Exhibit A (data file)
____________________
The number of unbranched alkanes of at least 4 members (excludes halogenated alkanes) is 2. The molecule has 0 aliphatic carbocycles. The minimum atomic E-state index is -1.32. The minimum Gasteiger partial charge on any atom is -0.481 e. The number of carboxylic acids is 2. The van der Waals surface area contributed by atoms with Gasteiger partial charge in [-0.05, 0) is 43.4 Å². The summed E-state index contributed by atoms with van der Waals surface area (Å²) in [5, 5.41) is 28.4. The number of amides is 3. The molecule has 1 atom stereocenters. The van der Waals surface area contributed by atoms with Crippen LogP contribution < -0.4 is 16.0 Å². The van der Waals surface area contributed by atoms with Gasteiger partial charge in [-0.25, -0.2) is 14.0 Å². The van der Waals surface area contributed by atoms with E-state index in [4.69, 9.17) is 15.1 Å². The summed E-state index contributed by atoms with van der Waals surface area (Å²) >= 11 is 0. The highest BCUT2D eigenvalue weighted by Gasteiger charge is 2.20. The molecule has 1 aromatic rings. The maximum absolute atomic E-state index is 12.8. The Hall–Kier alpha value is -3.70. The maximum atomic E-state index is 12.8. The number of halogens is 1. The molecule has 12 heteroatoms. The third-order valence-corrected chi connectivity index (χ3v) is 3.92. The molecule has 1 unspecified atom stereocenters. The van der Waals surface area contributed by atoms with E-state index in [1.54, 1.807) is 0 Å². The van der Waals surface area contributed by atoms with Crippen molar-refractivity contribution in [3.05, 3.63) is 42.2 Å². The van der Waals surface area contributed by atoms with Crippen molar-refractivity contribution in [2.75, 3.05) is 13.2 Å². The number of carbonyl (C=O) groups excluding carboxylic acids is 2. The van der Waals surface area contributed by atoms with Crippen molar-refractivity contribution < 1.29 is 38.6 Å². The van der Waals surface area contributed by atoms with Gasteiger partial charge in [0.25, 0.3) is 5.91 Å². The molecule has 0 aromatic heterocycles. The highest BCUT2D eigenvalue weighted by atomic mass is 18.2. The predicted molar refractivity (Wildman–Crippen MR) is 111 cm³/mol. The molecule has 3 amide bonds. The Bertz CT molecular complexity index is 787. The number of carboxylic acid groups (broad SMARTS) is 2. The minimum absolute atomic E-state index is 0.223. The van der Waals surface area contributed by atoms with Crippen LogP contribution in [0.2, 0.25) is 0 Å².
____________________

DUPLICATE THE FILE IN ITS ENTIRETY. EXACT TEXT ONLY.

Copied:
The number of unbranched alkanes of at least 4 members (excludes halogenated alkanes) is 2. The molecule has 0 aliphatic carbocycles. The minimum atomic E-state index is -1.32. The minimum Gasteiger partial charge on any atom is -0.481 e. The number of carboxylic acids is 2. The van der Waals surface area contributed by atoms with Gasteiger partial charge in [-0.05, 0) is 43.4 Å². The summed E-state index contributed by atoms with van der Waals surface area (Å²) in [5, 5.41) is 28.4. The number of amides is 3. The molecule has 1 atom stereocenters. The van der Waals surface area contributed by atoms with Crippen LogP contribution < -0.4 is 16.0 Å². The van der Waals surface area contributed by atoms with Gasteiger partial charge in [-0.25, -0.2) is 14.0 Å². The van der Waals surface area contributed by atoms with E-state index in [4.69, 9.17) is 15.1 Å². The summed E-state index contributed by atoms with van der Waals surface area (Å²) >= 11 is 0. The highest BCUT2D eigenvalue weighted by Gasteiger charge is 2.20. The molecule has 1 aromatic rings. The maximum absolute atomic E-state index is 12.8. The Hall–Kier alpha value is -3.70. The maximum atomic E-state index is 12.8. The number of halogens is 1. The molecule has 12 heteroatoms. The third-order valence-corrected chi connectivity index (χ3v) is 3.92. The molecule has 1 unspecified atom stereocenters. The van der Waals surface area contributed by atoms with E-state index in [1.54, 1.807) is 0 Å². The van der Waals surface area contributed by atoms with Crippen molar-refractivity contribution in [3.05, 3.63) is 42.2 Å². The van der Waals surface area contributed by atoms with Crippen molar-refractivity contribution in [2.75, 3.05) is 13.2 Å². The number of carbonyl (C=O) groups excluding carboxylic acids is 2. The van der Waals surface area contributed by atoms with Crippen molar-refractivity contribution < 1.29 is 38.6 Å². The van der Waals surface area contributed by atoms with Gasteiger partial charge in [0.25, 0.3) is 5.91 Å². The molecule has 0 aromatic heterocycles. The highest BCUT2D eigenvalue weighted by atomic mass is 18.2. The predicted molar refractivity (Wildman–Crippen MR) is 111 cm³/mol. The molecule has 3 amide bonds. The Bertz CT molecular complexity index is 787. The number of carboxylic acid groups (broad SMARTS) is 2. The minimum absolute atomic E-state index is 0.223. The van der Waals surface area contributed by atoms with Crippen LogP contribution in [0.2, 0.25) is 0 Å².